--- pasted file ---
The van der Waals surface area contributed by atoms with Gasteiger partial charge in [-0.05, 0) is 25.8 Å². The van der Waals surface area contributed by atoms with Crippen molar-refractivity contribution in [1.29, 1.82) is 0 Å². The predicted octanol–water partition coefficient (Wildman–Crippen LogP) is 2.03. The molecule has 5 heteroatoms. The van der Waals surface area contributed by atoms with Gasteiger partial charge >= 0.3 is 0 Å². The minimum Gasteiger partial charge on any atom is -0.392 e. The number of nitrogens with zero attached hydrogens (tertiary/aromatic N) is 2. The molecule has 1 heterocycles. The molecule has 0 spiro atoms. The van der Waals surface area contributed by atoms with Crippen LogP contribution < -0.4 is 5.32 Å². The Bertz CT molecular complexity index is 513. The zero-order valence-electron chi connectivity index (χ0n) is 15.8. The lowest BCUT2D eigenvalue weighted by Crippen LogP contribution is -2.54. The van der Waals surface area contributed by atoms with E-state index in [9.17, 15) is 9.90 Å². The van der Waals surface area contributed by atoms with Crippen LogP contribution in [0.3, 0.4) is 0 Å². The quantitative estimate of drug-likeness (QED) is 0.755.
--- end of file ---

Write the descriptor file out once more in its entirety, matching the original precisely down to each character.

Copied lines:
The van der Waals surface area contributed by atoms with Gasteiger partial charge in [-0.05, 0) is 25.8 Å². The van der Waals surface area contributed by atoms with Crippen molar-refractivity contribution in [1.29, 1.82) is 0 Å². The predicted octanol–water partition coefficient (Wildman–Crippen LogP) is 2.03. The molecule has 5 heteroatoms. The van der Waals surface area contributed by atoms with Gasteiger partial charge >= 0.3 is 0 Å². The minimum Gasteiger partial charge on any atom is -0.392 e. The number of nitrogens with zero attached hydrogens (tertiary/aromatic N) is 2. The molecule has 1 heterocycles. The molecule has 0 spiro atoms. The van der Waals surface area contributed by atoms with Crippen LogP contribution < -0.4 is 5.32 Å². The Bertz CT molecular complexity index is 513. The zero-order valence-electron chi connectivity index (χ0n) is 15.8. The lowest BCUT2D eigenvalue weighted by Crippen LogP contribution is -2.54. The van der Waals surface area contributed by atoms with E-state index in [9.17, 15) is 9.90 Å². The van der Waals surface area contributed by atoms with Crippen LogP contribution in [0.3, 0.4) is 0 Å². The quantitative estimate of drug-likeness (QED) is 0.755.